Metaphysics

Challenging Moral Particularism by Matjaz Potrc, Vojko Strahovnik, Mark Noriss Lance

By Matjaz Potrc, Vojko Strahovnik, Mark Noriss Lance

Particularism is a justly renowned ‘cutting-edge’ subject in modern ethics the world over. Many ethical philosophers don't, in reality, help particularism (instead protecting ''generalist'' theories that relaxation on specific summary ethical principles), yet approximately all may take it to be a place that maintains to supply severe classes and demanding situations that can't be properly neglected. Given the excessive ordinary of the contributions, and that this can be a topic the place full of life debate maintains to flourish, Challenging ethical Particularism turns into required interpreting for pros and complicated scholars operating within the area.

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Example text

The first point concerns the content of promises. It is essential to keep in mind that what we promise to do is what we specify in saying ‘I promise to . g. where we say ‘yes’ to ‘Do you promise to . ’). Most commonly this is an action, though we may only indicate a range of actions, as where we promise our support for a project. We do sometimes cite conditions that must obtain before the obligation ‘takes effect’, for instance in promising ‘to pay a bill if he doesn’t’. But here we make a conditional promise; this is not putting conditions on fulfilling a promise.

If I’m right, then moral practice needs principles in order to avoid these terrible consequences. Act-consequentialism is often accused of being a poor decision procedure because of lack of information about likely consequences, lack of time to gather the information, and people’s typical lack of impartiality such that they overestimate the expected benefits to themselves and underestimate the expected costs to others. But at least act-consequentialism as a decision procedure would tell people to try to be impartial as between their welfare and the welfare of others.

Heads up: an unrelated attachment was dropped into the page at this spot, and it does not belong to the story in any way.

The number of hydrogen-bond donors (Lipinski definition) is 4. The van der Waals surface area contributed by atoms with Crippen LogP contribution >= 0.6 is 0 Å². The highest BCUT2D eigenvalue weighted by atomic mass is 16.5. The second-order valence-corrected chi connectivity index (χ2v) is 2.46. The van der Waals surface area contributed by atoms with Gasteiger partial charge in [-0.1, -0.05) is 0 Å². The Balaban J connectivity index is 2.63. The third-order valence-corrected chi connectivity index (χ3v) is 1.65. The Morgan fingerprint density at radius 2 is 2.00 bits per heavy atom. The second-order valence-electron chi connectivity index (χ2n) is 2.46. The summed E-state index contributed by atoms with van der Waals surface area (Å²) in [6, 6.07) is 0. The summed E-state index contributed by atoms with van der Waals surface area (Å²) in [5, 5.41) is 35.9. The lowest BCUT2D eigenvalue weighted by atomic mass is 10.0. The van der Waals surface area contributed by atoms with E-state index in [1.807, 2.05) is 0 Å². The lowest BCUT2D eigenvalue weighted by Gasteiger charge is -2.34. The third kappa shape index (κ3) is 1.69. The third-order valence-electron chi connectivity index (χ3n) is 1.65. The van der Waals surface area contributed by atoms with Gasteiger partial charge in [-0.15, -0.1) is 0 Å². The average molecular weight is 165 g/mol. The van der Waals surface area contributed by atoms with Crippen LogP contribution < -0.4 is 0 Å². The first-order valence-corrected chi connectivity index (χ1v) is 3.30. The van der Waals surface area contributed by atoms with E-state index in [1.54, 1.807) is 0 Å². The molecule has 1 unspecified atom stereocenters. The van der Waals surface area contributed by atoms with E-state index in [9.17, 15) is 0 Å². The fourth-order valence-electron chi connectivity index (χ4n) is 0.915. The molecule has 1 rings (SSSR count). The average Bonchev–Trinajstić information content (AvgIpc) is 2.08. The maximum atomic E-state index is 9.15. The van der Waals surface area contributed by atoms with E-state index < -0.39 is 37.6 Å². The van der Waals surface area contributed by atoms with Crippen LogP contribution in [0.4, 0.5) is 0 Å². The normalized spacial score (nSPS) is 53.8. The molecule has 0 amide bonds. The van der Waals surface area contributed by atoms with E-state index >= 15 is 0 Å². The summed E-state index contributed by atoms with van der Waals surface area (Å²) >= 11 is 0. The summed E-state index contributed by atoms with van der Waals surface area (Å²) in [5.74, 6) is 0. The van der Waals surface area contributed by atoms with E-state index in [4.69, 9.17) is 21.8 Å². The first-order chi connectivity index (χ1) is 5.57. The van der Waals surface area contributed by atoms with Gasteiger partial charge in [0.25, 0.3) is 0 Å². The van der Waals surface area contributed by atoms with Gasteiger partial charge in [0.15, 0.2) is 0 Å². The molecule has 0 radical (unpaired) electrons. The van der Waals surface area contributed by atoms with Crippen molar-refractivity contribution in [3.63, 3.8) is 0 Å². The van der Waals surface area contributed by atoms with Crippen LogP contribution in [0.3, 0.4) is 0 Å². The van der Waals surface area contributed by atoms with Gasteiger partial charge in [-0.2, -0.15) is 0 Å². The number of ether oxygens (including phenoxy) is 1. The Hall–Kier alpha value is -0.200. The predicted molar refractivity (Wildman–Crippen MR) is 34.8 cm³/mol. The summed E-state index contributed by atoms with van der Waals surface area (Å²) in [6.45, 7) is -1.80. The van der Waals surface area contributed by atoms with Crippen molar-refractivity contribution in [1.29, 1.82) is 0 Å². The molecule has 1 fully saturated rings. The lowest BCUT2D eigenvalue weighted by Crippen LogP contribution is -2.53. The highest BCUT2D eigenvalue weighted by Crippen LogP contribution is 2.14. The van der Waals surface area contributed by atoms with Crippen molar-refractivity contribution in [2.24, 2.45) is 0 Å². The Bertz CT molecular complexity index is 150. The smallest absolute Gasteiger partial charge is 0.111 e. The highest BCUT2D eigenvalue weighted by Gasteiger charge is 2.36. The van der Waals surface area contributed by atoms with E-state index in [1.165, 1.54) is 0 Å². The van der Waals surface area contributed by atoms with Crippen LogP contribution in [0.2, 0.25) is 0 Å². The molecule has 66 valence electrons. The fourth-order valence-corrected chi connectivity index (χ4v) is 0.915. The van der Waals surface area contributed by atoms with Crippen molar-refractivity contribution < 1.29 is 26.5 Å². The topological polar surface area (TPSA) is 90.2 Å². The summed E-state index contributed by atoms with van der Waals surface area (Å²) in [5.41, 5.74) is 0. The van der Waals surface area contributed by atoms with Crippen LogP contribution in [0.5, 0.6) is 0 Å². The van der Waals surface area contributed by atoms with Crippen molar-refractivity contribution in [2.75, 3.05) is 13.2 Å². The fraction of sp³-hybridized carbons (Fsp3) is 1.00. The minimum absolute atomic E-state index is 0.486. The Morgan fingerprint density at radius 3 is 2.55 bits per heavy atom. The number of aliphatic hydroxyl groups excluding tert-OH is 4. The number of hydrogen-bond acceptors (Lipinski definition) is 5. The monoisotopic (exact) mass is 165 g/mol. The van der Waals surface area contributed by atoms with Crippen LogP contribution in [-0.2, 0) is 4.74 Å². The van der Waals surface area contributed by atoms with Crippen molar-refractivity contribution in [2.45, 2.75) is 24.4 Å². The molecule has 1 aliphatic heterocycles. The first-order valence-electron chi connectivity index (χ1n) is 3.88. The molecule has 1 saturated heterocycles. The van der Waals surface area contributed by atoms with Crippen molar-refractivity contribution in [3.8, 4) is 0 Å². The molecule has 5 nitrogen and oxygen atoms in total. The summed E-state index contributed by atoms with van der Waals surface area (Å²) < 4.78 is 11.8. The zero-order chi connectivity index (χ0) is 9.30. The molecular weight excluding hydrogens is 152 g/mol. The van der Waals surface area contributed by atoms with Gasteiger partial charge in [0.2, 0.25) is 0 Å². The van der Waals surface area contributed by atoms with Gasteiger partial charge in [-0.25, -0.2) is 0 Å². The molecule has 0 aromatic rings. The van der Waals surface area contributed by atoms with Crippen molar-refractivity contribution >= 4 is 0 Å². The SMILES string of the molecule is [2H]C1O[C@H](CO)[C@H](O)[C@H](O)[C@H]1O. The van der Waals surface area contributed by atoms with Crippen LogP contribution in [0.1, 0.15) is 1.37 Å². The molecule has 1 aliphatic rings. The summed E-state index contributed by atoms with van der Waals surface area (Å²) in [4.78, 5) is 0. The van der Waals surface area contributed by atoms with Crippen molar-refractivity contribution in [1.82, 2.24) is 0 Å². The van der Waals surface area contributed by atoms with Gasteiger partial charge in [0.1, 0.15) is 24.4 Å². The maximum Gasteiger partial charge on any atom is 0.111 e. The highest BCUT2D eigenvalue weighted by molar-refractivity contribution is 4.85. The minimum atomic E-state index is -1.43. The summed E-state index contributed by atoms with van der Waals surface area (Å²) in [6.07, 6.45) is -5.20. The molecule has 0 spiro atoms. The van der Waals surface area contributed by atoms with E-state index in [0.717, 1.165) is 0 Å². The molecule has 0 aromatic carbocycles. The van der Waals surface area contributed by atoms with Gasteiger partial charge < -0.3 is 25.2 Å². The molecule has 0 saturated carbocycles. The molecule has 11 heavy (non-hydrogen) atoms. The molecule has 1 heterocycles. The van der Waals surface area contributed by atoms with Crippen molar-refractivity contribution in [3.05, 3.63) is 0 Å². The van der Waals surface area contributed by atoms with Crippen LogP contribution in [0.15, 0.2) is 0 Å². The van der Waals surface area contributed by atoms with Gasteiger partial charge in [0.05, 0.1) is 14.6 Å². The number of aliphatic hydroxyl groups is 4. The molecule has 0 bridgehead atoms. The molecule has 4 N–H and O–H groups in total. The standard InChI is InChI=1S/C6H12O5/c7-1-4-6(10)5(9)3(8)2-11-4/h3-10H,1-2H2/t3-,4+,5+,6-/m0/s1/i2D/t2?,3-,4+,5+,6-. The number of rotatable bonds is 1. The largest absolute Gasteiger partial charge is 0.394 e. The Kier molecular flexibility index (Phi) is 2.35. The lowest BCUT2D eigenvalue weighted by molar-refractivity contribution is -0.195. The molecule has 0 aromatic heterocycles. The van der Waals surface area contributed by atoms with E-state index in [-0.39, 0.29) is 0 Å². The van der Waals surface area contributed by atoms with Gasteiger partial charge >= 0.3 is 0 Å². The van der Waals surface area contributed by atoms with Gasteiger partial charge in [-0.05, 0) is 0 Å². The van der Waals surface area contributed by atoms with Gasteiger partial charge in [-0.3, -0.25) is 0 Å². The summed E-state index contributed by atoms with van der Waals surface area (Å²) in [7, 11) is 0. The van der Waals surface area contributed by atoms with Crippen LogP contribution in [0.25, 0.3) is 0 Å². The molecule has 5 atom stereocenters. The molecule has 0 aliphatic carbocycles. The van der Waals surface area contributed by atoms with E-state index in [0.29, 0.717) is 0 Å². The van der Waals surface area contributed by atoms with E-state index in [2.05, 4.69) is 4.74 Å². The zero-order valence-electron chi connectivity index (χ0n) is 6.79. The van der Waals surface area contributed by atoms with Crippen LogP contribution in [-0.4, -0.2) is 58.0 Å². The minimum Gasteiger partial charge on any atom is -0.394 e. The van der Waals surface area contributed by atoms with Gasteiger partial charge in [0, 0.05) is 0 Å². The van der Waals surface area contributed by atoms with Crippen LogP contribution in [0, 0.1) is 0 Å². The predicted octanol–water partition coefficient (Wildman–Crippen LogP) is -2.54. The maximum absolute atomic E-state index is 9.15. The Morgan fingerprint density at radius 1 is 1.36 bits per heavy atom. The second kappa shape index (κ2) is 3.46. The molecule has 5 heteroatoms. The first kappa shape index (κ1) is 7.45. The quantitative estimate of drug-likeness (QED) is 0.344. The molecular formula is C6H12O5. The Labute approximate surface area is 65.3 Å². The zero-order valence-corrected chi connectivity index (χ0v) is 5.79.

Now, how much would you be able to predict the particularists’ decisions? You know that they will do what they conclude morality requires. Do you know anything more about their decisions? Precious little! They don’t, for example, believe that there are general reasons of fidelity, reparation, gratitude, beneficence, non-maleficence, or even perhaps justice, even overridable ones. If literally all you know about someone’s morality is that she will do what she believes morality requires of her, how confident can you be about predicting what other properties her acts will have?

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